How the death of Copyright will change society

My reasons for releasing all my poetry into the public domain, without retaining any copyright, have been posted on this site for a while. I’ve always thought that society would need to change if creative people are to make a living with or without the protection of copyright, and so I’ve been watching the emergence of the idea of a living wage, where the government provides a basic unconditional monthly income, with a lot of interest. Although it was voted down this time, I am really surprised at how quickly it seems to have become a viable idea.

To recap on the basic premise: Copyright is an invented right. Creative people have lived and worked without the faux protection of copyright for a long time.  And in fact, most of the time the ‘protection’ of copyright is used either to remove a right which a creative person has – such as when their song rights are sold on to another artist – or to strangle the creativity of others, who fear breaching copyright on similar work – even though copying others’ work is as old and integral as creativity itself. The one benefit which copyright promises to creatives, that of a decent stream of income, is now withering away, as the dispersal of created material cannot be controlled by the internet, and what money is clawed back is kept by those who have the legal power – large publishers and corporations like Disney – not artists themselves.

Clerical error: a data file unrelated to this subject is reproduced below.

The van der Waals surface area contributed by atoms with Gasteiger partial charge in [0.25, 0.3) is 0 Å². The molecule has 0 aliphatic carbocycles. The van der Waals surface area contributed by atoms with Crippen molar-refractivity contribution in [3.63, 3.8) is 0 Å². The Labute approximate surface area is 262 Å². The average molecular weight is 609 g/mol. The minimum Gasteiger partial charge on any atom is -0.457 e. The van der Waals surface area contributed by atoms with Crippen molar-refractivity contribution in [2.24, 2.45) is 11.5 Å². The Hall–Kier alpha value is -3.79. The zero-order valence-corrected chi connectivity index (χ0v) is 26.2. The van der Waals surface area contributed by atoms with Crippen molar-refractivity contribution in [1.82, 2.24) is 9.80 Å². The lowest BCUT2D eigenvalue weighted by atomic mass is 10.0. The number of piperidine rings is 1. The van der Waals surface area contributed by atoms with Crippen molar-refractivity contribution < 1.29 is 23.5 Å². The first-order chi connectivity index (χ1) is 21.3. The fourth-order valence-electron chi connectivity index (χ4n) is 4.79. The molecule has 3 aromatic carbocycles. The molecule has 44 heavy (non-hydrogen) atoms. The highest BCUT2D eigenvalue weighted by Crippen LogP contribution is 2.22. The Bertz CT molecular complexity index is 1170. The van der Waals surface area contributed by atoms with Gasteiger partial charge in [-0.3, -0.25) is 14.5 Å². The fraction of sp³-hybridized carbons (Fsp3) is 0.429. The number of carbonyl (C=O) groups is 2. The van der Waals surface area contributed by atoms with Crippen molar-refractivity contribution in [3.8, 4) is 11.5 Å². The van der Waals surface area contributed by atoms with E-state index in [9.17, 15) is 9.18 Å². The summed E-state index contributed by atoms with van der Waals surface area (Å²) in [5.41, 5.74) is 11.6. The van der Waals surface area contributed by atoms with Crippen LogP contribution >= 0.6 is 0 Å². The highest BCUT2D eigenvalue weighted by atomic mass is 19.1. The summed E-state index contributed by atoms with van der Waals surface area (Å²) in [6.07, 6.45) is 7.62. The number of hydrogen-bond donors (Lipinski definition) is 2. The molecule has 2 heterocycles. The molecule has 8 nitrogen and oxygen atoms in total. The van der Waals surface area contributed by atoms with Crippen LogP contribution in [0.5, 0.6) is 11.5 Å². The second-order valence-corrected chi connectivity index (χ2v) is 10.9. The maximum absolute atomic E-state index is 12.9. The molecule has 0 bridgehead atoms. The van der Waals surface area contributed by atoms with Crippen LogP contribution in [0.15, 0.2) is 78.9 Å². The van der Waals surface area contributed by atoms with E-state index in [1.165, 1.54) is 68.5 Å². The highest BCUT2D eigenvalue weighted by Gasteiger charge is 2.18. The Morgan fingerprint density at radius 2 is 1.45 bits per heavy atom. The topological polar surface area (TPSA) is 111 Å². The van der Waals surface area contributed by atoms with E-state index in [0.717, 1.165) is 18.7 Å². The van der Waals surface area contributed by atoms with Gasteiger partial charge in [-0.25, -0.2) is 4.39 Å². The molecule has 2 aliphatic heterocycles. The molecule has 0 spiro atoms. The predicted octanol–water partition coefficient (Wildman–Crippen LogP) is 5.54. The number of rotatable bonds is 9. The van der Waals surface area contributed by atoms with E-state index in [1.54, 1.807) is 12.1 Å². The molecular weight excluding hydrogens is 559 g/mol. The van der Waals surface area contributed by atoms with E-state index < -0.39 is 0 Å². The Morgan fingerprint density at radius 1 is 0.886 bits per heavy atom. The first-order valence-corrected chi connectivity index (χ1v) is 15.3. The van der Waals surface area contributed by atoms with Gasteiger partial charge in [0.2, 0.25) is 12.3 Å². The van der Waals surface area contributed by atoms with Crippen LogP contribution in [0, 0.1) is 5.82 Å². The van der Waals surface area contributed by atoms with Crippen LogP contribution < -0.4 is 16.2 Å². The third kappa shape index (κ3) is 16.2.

This is not surprising because copyright was designed to protect the rights of publishers first. In the old days, the interests of publishers usually aligned with writers who needed their help to disburse their work. But in the internet age, creative output can easily be disbursed directly by the creator.

Most creative people don’t pursue their work in order to make money anyway. They do need their needs to be met though, and money is the means to that end.  If those needs were met by a society that guaranteed food and shelter to all its members, then artists and writers and musicians could get on with the business of creating without concern for copyright and the money it promises (but rarely delivers).

There is a different currency already at work, which is of more interest to creative people. It is the currency of prestige – and those who are have it are those who have given meaning and understanding to the lives of others, those who are reliable, truthful, compassionate. This prestige cannot be traded or copyrighted or bought – and  it is more valuable than money.